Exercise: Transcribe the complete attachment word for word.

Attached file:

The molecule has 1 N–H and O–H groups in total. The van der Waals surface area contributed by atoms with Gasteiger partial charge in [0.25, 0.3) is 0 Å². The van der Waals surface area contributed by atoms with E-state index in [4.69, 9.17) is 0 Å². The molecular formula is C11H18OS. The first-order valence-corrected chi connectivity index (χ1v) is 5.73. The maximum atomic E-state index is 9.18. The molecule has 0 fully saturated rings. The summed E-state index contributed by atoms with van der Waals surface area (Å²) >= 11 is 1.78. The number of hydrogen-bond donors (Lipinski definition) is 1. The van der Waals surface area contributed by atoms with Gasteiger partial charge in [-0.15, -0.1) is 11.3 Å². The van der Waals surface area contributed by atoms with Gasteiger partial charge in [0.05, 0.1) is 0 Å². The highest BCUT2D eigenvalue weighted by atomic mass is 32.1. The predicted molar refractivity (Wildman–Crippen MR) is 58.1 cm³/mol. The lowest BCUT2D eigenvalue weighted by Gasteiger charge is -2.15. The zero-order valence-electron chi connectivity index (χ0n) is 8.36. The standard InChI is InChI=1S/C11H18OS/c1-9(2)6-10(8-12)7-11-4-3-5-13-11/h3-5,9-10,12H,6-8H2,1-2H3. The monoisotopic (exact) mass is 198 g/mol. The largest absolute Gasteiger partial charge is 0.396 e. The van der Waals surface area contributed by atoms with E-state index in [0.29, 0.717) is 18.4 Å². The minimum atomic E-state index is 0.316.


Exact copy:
The molecule has 1 N–H and O–H groups in total. The van der Waals surface area contributed by atoms with Gasteiger partial charge in [0.25, 0.3) is 0 Å². The van der Waals surface area contributed by atoms with E-state index in [4.69, 9.17) is 0 Å². The molecular formula is C11H18OS. The first-order valence-corrected chi connectivity index (χ1v) is 5.73. The maximum atomic E-state index is 9.18. The molecule has 0 fully saturated rings. The summed E-state index contributed by atoms with van der Waals surface area (Å²) >= 11 is 1.78. The number of hydrogen-bond donors (Lipinski definition) is 1. The van der Waals surface area contributed by atoms with Gasteiger partial charge in [-0.15, -0.1) is 11.3 Å². The van der Waals surface area contributed by atoms with Gasteiger partial charge in [0.05, 0.1) is 0 Å². The highest BCUT2D eigenvalue weighted by atomic mass is 32.1. The predicted molar refractivity (Wildman–Crippen MR) is 58.1 cm³/mol. The lowest BCUT2D eigenvalue weighted by Gasteiger charge is -2.15. The zero-order valence-electron chi connectivity index (χ0n) is 8.36. The standard InChI is InChI=1S/C11H18OS/c1-9(2)6-10(8-12)7-11-4-3-5-13-11/h3-5,9-10,12H,6-8H2,1-2H3. The monoisotopic (exact) mass is 198 g/mol. The largest absolute Gasteiger partial charge is 0.396 e. The van der Waals surface area contributed by atoms with E-state index in [0.29, 0.717) is 18.4 Å². The minimum atomic E-state index is 0.316.